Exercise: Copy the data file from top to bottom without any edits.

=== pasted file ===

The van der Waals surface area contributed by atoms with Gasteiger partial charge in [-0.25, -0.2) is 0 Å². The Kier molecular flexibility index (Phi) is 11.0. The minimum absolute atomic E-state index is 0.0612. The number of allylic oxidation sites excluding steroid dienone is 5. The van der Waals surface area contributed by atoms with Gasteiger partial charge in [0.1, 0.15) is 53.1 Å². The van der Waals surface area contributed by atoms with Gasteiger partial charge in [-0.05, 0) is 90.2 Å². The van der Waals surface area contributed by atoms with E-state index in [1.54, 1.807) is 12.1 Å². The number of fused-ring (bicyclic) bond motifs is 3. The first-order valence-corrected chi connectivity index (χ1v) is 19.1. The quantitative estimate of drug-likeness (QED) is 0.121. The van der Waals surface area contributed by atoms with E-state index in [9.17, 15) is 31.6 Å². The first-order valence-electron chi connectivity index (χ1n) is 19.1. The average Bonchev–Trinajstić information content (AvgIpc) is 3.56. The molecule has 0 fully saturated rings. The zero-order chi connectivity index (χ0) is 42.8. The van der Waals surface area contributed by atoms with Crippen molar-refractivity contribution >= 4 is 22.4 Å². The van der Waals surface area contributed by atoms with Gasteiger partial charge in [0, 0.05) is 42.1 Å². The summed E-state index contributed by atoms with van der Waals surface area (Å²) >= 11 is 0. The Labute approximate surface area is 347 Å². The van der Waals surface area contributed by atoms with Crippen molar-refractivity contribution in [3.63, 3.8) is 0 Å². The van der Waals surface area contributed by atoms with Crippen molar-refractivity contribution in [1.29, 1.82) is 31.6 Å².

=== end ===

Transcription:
The van der Waals surface area contributed by atoms with Gasteiger partial charge in [-0.25, -0.2) is 0 Å². The Kier molecular flexibility index (Phi) is 11.0. The minimum absolute atomic E-state index is 0.0612. The number of allylic oxidation sites excluding steroid dienone is 5. The van der Waals surface area contributed by atoms with Gasteiger partial charge in [0.1, 0.15) is 53.1 Å². The van der Waals surface area contributed by atoms with Gasteiger partial charge in [-0.05, 0) is 90.2 Å². The van der Waals surface area contributed by atoms with E-state index in [1.54, 1.807) is 12.1 Å². The number of fused-ring (bicyclic) bond motifs is 3. The first-order valence-corrected chi connectivity index (χ1v) is 19.1. The quantitative estimate of drug-likeness (QED) is 0.121. The van der Waals surface area contributed by atoms with E-state index in [9.17, 15) is 31.6 Å². The first-order valence-electron chi connectivity index (χ1n) is 19.1. The average Bonchev–Trinajstić information content (AvgIpc) is 3.56. The molecule has 0 fully saturated rings. The zero-order chi connectivity index (χ0) is 42.8. The van der Waals surface area contributed by atoms with Crippen molar-refractivity contribution >= 4 is 22.4 Å². The van der Waals surface area contributed by atoms with Gasteiger partial charge in [0, 0.05) is 42.1 Å². The summed E-state index contributed by atoms with van der Waals surface area (Å²) >= 11 is 0. The Labute approximate surface area is 347 Å². The van der Waals surface area contributed by atoms with Crippen molar-refractivity contribution in [3.63, 3.8) is 0 Å². The van der Waals surface area contributed by atoms with Crippen molar-refractivity contribution in [1.29, 1.82) is 31.6 Å².